For the past few years, Black social media influencers and content creators have put social media companies on notice that they play a major role in what goes viral on their platforms and deserve to be recognized (and compensated) for their work. Since then, TikTok, YouTube and others have gone out of their way to launch programs designed to support and nurture creators of color. After all, a world without our dance videos, beauty tutorials and duets would not be a fun place to be.

Now Snapchat is working with Google Pixel, UNCMMN, and Will and Jada Pinkett Smith’s Westbrook Media to support the work of Black content creators through their Black Creator Accelerator program. The year-long program begins in November 2022 and will provide 25 Black content creators with a $10,000 per month stipend to support their efforts from idea to execution, personal mentorship, networking opportunities and access to workshops led by experts across Snapchat. Google Pixel will also provide brand new Quick Tap to Snap-enabled Pixel 7 Pro devices.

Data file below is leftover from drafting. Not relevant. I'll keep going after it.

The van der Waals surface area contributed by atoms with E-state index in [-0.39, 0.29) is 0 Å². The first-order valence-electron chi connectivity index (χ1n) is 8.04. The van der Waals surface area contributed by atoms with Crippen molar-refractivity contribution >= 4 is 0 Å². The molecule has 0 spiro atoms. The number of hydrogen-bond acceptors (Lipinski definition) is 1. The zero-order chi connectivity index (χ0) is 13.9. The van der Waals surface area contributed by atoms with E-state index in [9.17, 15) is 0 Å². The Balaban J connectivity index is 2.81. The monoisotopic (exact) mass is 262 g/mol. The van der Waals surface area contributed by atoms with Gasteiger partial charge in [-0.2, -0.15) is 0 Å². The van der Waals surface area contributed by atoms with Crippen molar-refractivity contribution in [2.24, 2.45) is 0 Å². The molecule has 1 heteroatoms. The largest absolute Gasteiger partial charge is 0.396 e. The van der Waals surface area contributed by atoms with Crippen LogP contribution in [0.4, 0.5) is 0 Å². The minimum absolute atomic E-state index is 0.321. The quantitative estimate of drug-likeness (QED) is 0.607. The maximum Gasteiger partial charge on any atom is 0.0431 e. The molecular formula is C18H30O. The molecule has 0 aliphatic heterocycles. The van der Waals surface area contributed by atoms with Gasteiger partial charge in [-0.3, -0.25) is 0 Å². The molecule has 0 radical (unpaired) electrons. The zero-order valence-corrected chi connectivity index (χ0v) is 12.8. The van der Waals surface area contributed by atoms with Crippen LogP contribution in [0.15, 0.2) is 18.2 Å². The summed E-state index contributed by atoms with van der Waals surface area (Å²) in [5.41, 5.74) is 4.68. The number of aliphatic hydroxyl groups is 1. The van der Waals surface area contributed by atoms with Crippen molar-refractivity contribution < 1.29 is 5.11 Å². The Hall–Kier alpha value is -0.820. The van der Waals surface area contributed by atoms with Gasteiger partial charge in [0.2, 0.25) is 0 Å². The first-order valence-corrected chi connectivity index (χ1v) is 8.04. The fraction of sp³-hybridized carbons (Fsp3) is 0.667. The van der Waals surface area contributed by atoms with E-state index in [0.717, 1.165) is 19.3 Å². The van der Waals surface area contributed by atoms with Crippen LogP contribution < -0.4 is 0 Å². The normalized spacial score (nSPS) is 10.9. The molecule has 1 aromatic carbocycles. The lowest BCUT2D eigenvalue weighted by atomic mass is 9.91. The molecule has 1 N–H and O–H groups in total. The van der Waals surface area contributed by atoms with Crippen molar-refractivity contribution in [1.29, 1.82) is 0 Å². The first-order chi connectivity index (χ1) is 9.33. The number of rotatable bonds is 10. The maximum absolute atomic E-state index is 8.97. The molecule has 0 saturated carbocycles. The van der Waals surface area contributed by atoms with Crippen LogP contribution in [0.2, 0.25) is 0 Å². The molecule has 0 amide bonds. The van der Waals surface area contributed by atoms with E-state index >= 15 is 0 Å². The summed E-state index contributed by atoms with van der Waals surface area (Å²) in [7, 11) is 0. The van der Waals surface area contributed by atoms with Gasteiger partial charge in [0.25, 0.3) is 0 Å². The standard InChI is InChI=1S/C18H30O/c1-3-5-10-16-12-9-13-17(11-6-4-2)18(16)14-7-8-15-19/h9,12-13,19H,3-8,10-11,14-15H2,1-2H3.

Eligible applicants must be emerging content creators who are 18 years or older and self-identify as Black. They must also create positive content that aligns with Snapchat’s values of empathy and kindness. The company says this program is a part of a larger effort to level the playing field and provide more opportunities for Black content creators to find success on the platform.

“Black creators face unique systemic barriers across the creator industry— from disparities in compensation and attribution, to toxic experiences and more,” the company said in a statement. “We believe one of the ways we can help remove some of those barriers is to provide mentorship and financial resources to emerging Black creators in the early stages of their professional career.”

Young black computer programmer coding software while working on PC in the office.



The scramble for battery metals threatens to replicate one of the most destructive dynamics in global economic history. Foreign Policy: Green Energy’s Dirty Secret: Its Hunger for African Resources


In June, the European Parliament voted to effectively outlaw the sale of new cars using gasoline or diesel by 2035. If approved by the European Union, the move would revolutionize the world’s third-largest auto market after China and the United States—and hasten the global transformation of the entire automotive industry to battery technology.